‘Collide’ Review: Nicholas Hoult and Felicity Jones Race Down the Road to Nowhere

Part romance, part high-octane caper movie, this long-shelved dud wastes its leads (and Sir Ben Kingsley and Sir Anthony Hopkins)


“Collide” opens, in earnest, with a preamble about reasons. The narration comes immediately. “We all have our reasons,” says protagonist Casey Stein (Nicholas Hoult), “and mine is love.”

Currently trapped inside a flipped over car — we’ll get to that later — Casey is alive right now because of love. That intangible magic he says “we all believe in.” It’s a broadly appealing sentiment with which to begin a film, but it also illuminates the script’s unending search for, ironically, reason.

I don’t subscribe to the notion that a piece of art shows its entire hand within its first ten minutes; there are plenty of quality movies with less than auspicious beginnings. However, director Eran Creevy’s third feature (following “Shifty” and “Welcome to the Punch”) doesn’t inspire a whole lot of confidence with its bland introduction.

Written by F. Scott Frazier (“xXx: Return of Xander Cage”) and Creevy, the story pivots to some 20-something flirtation between Casey and Juliette (Felicity Jones). Both are British actors playing Americans who have, for various reasons, absconded to Germany. Their accents, originating from unnamed US cities, are inconsistent at best, confusing at worst. The attraction between the two of them feels authentic enough, though.

After making prolonged eye-contact — he standing in a crowd, she behind the bar — the two engage. Eventually that leads to a surprisingly candid conversation in which Juliette presents herself as a no-BS kind of person. And Casey, she believes, is currently BS. “Collide” peaks right about here: their dialogue is delivered solemnly, but tenderly.

It’s presumptuous of Juliette to tell Casey she’s not interested in his way of life (i.e., his hidden hustle, drug smuggling for Sir Ben Kingsley) after knowing him for all of 25 minutes, but she’s smart enough to know what she wants and what she doesn’t want. She’s not interested in inviting crime or controversy into her life. So she leaves.

Skip ahead about ten minutes and Casey has severed ties with Geran (Kingsley) and is ready to date Juliette. Within a matter of moments the movie segues into a full-fledged amorous montage, despite having made no attempt to explain their respective backstories. It’s for us to deduce through behavior. After (or, rather, during) the series of shots set to Raury’s “God’s Whisper” (remember that song from 2014?) the two move in together.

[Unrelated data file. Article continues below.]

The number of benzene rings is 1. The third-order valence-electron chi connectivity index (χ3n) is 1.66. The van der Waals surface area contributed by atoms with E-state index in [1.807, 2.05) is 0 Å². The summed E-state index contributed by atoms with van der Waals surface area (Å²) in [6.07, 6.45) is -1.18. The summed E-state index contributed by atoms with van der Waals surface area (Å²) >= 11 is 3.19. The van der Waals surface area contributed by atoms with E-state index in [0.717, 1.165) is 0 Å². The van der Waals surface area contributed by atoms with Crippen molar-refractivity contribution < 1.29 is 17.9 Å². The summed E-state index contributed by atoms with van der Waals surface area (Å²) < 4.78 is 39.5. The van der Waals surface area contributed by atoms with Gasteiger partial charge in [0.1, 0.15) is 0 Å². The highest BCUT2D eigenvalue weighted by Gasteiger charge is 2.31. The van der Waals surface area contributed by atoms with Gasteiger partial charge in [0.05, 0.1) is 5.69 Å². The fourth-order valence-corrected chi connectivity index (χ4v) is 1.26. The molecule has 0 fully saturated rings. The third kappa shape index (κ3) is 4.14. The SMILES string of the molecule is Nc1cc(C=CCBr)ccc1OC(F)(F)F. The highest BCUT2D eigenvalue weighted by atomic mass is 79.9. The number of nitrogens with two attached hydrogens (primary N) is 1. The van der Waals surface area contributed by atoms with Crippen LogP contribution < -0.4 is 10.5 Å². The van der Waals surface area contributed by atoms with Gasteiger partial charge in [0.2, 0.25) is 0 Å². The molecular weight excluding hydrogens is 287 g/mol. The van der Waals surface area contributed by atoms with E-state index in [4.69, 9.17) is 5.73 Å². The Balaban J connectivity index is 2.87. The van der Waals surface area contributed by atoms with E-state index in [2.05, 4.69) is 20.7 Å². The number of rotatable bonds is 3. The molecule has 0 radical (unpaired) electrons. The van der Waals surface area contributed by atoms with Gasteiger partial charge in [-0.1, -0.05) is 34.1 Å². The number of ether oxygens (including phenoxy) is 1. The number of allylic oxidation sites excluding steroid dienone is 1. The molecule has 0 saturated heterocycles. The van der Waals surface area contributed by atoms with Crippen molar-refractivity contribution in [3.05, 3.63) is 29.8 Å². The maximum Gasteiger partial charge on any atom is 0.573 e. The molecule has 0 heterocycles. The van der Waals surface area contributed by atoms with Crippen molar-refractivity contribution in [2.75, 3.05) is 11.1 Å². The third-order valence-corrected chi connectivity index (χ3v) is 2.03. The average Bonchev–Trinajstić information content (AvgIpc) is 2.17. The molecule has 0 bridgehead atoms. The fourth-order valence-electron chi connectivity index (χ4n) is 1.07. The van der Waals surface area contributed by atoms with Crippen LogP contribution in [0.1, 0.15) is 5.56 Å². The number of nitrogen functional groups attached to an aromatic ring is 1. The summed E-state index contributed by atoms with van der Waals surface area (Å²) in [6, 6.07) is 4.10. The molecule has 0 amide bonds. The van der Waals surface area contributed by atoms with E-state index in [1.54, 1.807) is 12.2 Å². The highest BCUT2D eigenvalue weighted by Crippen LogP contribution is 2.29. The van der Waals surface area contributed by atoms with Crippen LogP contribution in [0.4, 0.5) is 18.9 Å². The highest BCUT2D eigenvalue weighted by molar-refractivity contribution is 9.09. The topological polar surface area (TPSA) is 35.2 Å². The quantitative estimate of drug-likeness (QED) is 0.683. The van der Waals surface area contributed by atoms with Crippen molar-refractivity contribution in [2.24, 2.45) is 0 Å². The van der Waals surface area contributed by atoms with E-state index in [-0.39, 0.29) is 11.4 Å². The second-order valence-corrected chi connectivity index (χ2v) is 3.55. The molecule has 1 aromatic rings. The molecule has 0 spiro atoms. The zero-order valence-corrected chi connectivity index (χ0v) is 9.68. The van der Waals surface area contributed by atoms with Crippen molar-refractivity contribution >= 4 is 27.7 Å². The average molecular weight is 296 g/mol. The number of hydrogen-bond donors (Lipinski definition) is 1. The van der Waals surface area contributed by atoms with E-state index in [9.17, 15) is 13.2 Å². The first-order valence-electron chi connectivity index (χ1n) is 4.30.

Consistent with its jagged rhythm, “Collide” twists and turns into something else. What at first appears as a love story ultimately reveals itself as a tedious action film in which Casey re-enters the underground crime circuit. The reason? Yes, love again. Juliette is in need of a kidney transplant but cannot receive one as a foreigner without a boatload of money.

Creevy’s insistence on helming a low-fi thriller proves to be the film’s undoing. Without the budding chemistry of Hoult and Jones, together on screen, the film loses steam. Just as the two emerging talents were developing a rapport, Creevy cuts to a car-chase movie nobody wanted.

To inject some new life into Casey’s heist, the script throws in a subplot for Geran and his partner-in-crime, Hagen Kahl (Anthony Hopkins). Both Kingsley and Hopkins are veterans at playing villainous characters, evil, mendacious men who seem to take pleasure in making the audience squirm with their nastiness. The contrived conflict here is that after years of working together, Geran no longer finds their relationship equitable. He wants an even cut from the work they do. Hagen, in turn, says, “You could never be an equal partner with me.” Burn!

And so the story is written: Casey and company plot with Geran to get back at Hagen. What’s most disappointing about these ancillary elements is that Hopkins and Kingsley both turn in some of weakest work of their careers. Each are equally cartoonish in delivery. Imagine watching everything you enjoy about these two — Hopkins’ literary, metaphorical asides or Kingsley’s electrifying intensity — but cranked up to 100. I know their objective is to act. That’s what they were paid to do. What happened on the set of “Collide” was something else.

If you’re wondering why a film with such notable cast members is one you’ve never heard of before, this was a title that got lost in Relativity’s bankruptcy — not that it doesn’t have problems of its own. “Collide” has been sitting on the shelves for over three years; no need to get up now and see it.